One of the most remarkable things about South Park is that Matt Parker and Trey Stone make each episode in six days.  For a live action show that would be a short turnaround, but for an animated show it seems almost impossible.  Yet they somehow manage to do it, and for the most part they’ve achieved a consistent level of quality over the show’s fifteen and a half seasons so far.

The 16th season returns after a summer break with ‘Sarcastaball’, with an episode that references current events in the NFL and gives Randy Marsh and Butters centre stage.

The episode opens with Randy watching an NFL match with the boys when a player suffers a big hit.  He gets up, dazed, and appears to be searching for his car keys (despite having his license suspended after a previous concussion) then seems to believe he’s driving his car.  At half-time former NFL players appear on the field, and they too are acting strangely, with one walking around with his pants around his ankles, and another seemingly believing that he is making a cake.  Randy isn’t happy about the NFL’s policies on concussion, and his mood sours further when Stan tells him that the school football team no longer allows kickoff returns, because they are deemed too dangerous.

This sets Randy off on a sarcastic rant about how attitudes towards player safety are sooo good for the game, a rant he continues at a PTA meeting.  He tells the assembles adults that the kickoff rule isn’t going far enough, why not have the players wear bras and use a balloon instead of a football too?  And somehow, despite his obvious sarcasm, the teachers agree, and not long after, Randy has invented a new sport called Sarcastaball.  He quickly becomes the new team’s head coach, sarcastically barking out tactics to the team as hugs and politeness become key parts of the game.

For Butters, the new sport is a dream come true.  As he’s told earlier in the episode, he sucks at everything, not just football, but Butters has always been a very polite little boy, and because of this politeness, he excels at Sarcastaball.  When Randy is hired by the Denver Broncos to be their head coach when the NFL becomes the Sarcastaball league, Butters replaces him, inspiring the team with his stories about the ‘creamy goo’ inside everyone.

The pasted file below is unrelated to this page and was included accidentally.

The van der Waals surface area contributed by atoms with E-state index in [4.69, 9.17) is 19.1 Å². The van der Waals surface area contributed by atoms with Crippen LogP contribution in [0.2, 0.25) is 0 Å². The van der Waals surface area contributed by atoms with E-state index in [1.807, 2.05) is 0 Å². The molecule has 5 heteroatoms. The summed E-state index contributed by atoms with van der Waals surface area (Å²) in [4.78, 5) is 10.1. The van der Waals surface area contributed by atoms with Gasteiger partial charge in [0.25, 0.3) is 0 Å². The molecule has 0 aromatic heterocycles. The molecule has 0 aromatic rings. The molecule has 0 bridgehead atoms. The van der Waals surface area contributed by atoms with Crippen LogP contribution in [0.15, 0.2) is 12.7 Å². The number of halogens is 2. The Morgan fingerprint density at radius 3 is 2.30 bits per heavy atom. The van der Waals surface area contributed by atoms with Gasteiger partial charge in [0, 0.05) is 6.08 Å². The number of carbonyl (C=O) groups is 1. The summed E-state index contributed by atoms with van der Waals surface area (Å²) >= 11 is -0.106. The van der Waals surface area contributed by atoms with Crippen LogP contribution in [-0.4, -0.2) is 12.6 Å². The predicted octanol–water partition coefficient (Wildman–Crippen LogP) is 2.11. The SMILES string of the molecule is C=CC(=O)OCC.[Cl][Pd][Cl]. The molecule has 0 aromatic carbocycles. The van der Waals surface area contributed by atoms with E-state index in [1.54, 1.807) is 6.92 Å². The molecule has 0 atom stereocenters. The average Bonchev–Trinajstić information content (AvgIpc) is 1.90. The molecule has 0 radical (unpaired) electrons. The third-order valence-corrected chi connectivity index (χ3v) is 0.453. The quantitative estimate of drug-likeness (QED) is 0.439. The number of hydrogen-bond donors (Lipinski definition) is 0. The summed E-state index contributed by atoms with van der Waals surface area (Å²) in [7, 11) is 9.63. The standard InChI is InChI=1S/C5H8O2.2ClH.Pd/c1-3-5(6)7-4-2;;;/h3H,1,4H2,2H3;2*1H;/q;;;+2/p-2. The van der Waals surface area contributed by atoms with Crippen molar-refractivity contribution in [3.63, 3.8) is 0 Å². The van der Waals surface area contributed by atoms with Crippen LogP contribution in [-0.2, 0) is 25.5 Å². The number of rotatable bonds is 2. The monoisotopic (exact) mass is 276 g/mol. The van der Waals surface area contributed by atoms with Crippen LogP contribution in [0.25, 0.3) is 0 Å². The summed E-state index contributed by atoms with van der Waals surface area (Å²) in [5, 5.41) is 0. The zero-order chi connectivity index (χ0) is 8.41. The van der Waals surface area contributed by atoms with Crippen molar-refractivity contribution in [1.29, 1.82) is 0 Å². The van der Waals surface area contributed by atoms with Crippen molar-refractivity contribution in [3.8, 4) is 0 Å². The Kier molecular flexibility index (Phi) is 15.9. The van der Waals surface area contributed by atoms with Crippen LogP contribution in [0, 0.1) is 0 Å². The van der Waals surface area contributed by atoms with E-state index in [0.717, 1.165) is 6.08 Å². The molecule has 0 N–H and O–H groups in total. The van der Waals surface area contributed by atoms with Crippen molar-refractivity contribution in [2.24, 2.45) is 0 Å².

But it quickly becomes clear that this is not a metaphorical ‘creamy goo’ but err, how should I put this, well, it’s a literal goo that Butters produces himself, usually when he’s asleep and dreaming about girls.  Yes, it’s that kind of goo.  Because Butters is such an innocent child, he believes it when his dad tells him that his goo is special, and as a result he saves it when he squeezes it out, and has amassed a large collection of it.  When Cartman becomes disillusioned about the lack of creamy goo inside himself, he visits Butters for advice.  It’s then that Butters shows Cartman his collection, and Cartman takes a swig from one bottle, and can immediately feel the creamy goo feeling growing inside him.

It’s not long before Butters Creamy Goo is a nationwide phenomenon, with Sarcastaball players like Tom Brady and Peyton Manning endorsing it.  Meanwhile Randy is discovering that his sarcasm is taking over his life and he just cannot stop.  When he visits a doctor about it, his sarcastic responses to the medical advice he gets makes the doctor decide to put more research into the effects of sarcasm on the brain, taking funds away from cancer research to investigate sarcasm instead.

It’s an awful lot to pack into one episode, but this is a strong episode, and it can’t be a coincidence that a pay dispute between referees and the NFL was resolved within hours of the episode airing (yes it can).  It’s good to have South Park back.